At the end of the day, this paper feature isn’t more than a gimmick. At least for someone like me who already owns the Bamboo Spark, which allows me to transfer sketches via Bluetooth to my mobile phone and forward them by e-mail.
If you don’t mind taking notes and digitising them without precision, the price difference from the basic model is neglectable. The device will store up to 200 multi-layered or 1.000 single-layered drawings. Not bad for a wireless work.
Now let’s see what this baby’s really capable of
Once I’d experimented with this novelty feature, I was ready to work with the real star of the show: digital drawing.
For this project, a good friend asked me to draw Aksel, the main character of the «Sing No Evil» graphic novel by Finnish artists JP Ahonen and KP Alare. If you haven’t read it yet, you should. It’s a masterpiece with music jumping out of the pages and capturing you from the very start.
As you saw before, my first drafts with the Intuos Pro already featured a version of Aksel I had taken from my memory. I really wanted to do justice to the original artwork this time around, so I found a few reference pictures and got started.
I can only praise the Intuos Pro. Working with the medium version, there was more than enough space to draw whatever I wanted. It was an experience that felt natural from the very beginning.
The pen tablet comes with eight express keys that can be personalised in no time. The same applies to a touch ring, a great addition that I’ve never seen before. A switch at the side of the tablet lets you activate and deactivate the touch settings any time.
Having the touch ring to zoom in and out and the surface to rotate the canvas worked like a charm from the beginning on, so I didn’t bother changing any settings. But it’s good to know that the functions can be adjusted depending on the program. I usually start my drawings on Corel Painter and add details on Photoshop. The two have different shortcuts for the tools I use the most and Wacom has taken this into account.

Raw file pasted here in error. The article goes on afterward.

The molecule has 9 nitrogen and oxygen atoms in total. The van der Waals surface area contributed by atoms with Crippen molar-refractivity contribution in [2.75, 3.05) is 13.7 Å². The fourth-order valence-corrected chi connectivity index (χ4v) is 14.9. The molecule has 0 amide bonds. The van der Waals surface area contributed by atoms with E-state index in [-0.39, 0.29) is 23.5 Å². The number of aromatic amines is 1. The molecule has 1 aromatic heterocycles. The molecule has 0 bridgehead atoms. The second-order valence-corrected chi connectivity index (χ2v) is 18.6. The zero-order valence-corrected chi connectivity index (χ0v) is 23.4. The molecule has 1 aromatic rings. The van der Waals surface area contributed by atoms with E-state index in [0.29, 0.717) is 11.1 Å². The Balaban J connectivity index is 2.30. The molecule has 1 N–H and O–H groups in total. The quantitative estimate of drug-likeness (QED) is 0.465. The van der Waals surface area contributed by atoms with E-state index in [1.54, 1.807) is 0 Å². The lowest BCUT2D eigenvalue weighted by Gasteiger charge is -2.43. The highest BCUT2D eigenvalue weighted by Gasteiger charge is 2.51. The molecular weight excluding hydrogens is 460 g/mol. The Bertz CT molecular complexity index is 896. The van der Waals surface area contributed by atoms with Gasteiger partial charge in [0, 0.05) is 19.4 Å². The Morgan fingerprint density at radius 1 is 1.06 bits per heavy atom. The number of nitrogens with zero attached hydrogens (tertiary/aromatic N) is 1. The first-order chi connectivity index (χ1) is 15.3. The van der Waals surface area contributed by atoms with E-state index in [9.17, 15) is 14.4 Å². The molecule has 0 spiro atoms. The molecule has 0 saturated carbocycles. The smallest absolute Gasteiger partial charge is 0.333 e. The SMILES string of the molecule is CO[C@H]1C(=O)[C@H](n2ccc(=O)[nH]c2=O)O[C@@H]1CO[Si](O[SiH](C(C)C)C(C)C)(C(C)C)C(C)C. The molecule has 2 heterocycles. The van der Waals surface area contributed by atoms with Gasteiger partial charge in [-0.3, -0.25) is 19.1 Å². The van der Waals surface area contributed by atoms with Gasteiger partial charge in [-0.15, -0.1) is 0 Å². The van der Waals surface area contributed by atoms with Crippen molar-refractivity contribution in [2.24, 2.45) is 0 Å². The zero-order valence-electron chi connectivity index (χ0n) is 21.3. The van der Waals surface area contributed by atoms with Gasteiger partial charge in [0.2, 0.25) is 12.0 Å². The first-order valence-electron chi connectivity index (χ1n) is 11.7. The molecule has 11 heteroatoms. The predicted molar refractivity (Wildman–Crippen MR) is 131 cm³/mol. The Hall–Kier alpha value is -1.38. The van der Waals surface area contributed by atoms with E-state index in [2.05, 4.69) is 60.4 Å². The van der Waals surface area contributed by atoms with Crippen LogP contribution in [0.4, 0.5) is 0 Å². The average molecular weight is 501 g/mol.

The tablet itself is very light and can be placed on top of the laptop keyboard. It also works for left and right-handed artists.
That’s what I call user-friendly. Great job, Wacom.
Overall, I am extremely pleased with the Intuos Pro. You won’t find another tool with such pressure sensitivity, control and natural tilt input on the market. The exceptional user experience really proves the quality of this product.
My only wish is that Wacom will improve the paper features and the Inkspace integration one day. But in the meantime, I’ll just enjoy their products for what they do best: direct to digital drawing.
Because sharing is caring, we’re giving away one Wacom Intuos Pro Paper Edition. To have the chance to be our lucky winner, all you need to do is:
- Comment on this article and tell me what your first drawing will be. The most creative answer wins.
- If you win, get working and send your drawing to
- We’ll publish your drawing in an article.
This competition closes on 28 July 2017. From all comments we get until then, we’ll chose the best one and send the tablet to our winner.